Denmark SailGP Team presented by ROCKWOOL faces an uphill battle to make the overall Season 3 podium places following a disappointing first day of racing at the ITM New Zealand Sail Grand Prix in Christchurch.

The Danish boat – led by Nicolai Sehested – scored a 7, 8, 8 in the opening trio of races on Saturday following technical issues with its wingsail, which scuppered the momentum of the team as it attempted to make a play for the top three.

New Zealand sail Grand Prix | Christchurch | Season 3 | Denmark | Racing

Sehested said: “It’s been a bad day for us as we felt good going onto the water, but we had issues with our wingsail all afternoon which made it very difficult to control the boat.”

“We had a good first part of the first race, and then the wing started to give us problems. We couldn’t really put any shape into the wing – then we just went backwards through the fleet from there.”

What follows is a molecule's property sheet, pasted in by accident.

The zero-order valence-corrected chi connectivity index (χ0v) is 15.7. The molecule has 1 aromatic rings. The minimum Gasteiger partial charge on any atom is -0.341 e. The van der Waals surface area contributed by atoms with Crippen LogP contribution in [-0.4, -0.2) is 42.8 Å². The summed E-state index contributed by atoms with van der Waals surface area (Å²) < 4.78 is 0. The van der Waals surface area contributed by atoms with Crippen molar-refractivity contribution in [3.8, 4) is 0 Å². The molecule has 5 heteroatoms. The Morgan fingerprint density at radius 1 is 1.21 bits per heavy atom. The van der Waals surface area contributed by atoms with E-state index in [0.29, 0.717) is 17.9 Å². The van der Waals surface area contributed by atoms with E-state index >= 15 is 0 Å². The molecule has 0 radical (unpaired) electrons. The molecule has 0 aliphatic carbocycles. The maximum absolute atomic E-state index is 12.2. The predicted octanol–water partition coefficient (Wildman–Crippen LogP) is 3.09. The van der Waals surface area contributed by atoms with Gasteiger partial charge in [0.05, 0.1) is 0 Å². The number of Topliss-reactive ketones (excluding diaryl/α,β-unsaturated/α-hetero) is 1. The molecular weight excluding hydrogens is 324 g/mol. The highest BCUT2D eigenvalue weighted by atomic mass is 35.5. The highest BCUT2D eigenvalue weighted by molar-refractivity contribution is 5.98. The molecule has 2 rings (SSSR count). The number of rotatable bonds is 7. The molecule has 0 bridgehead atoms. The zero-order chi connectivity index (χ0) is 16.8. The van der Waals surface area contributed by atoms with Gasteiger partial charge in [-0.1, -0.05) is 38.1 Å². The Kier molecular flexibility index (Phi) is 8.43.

He continues: “We thought we got it fixed for the second race, but we just couldn’t control the boat well and had too much crashing. We need to look at the data, and figure out how much of it was controllable.”

The fleet faced an unfamiliar challenge of heading into racing without any practice days, after practice racing was postponed on Friday due to high breeze forecasted.

“It’s difficult going in cold with no racing, but also those training days are an opportunity to catch any problems or teething issues with the equipment,” explains Sehested.

“It’s of course impossible to say whether all our issues today would have shown up in practice though, and it’s the same for pretty much everyone, as only two boats got to train.

“No excuses – we didn’t sail well and we know we can do a lot better around the course and making decisions. We need to fix it and come back stronger tomorrow.”

The inaugural Sail Grand Prix in New Zealand saw the home team win the day, taking three straight podiums, including a race win.

Their success was cheered on by a bumper crowd lining Lyttelton Harbour as Pete Burling’s team put itself in pole position for an historic victory on home waters at the half-way point.